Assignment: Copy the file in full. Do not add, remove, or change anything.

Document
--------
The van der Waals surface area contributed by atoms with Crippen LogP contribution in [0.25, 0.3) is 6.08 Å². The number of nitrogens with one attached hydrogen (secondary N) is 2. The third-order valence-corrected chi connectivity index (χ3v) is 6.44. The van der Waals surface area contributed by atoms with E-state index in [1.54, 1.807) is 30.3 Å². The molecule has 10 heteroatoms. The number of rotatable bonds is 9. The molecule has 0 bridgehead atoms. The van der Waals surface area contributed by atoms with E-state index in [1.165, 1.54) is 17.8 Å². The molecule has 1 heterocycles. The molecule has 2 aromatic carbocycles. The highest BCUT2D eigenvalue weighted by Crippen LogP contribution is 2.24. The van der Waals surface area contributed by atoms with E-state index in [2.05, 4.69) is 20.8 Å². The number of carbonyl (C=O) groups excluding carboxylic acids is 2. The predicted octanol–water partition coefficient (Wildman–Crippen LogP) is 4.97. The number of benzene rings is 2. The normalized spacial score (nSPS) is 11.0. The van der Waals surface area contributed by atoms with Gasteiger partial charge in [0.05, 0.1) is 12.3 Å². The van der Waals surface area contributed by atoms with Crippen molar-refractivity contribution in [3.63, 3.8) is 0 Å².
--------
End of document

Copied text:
The van der Waals surface area contributed by atoms with Crippen LogP contribution in [0.25, 0.3) is 6.08 Å². The number of nitrogens with one attached hydrogen (secondary N) is 2. The third-order valence-corrected chi connectivity index (χ3v) is 6.44. The van der Waals surface area contributed by atoms with E-state index in [1.54, 1.807) is 30.3 Å². The molecule has 10 heteroatoms. The number of rotatable bonds is 9. The molecule has 0 bridgehead atoms. The van der Waals surface area contributed by atoms with E-state index in [1.165, 1.54) is 17.8 Å². The molecule has 1 heterocycles. The molecule has 2 aromatic carbocycles. The highest BCUT2D eigenvalue weighted by Crippen LogP contribution is 2.24. The van der Waals surface area contributed by atoms with E-state index in [2.05, 4.69) is 20.8 Å². The number of carbonyl (C=O) groups excluding carboxylic acids is 2. The predicted octanol–water partition coefficient (Wildman–Crippen LogP) is 4.97. The number of benzene rings is 2. The normalized spacial score (nSPS) is 11.0. The van der Waals surface area contributed by atoms with Gasteiger partial charge in [0.05, 0.1) is 12.3 Å². The van der Waals surface area contributed by atoms with Crippen molar-refractivity contribution in [3.63, 3.8) is 0 Å².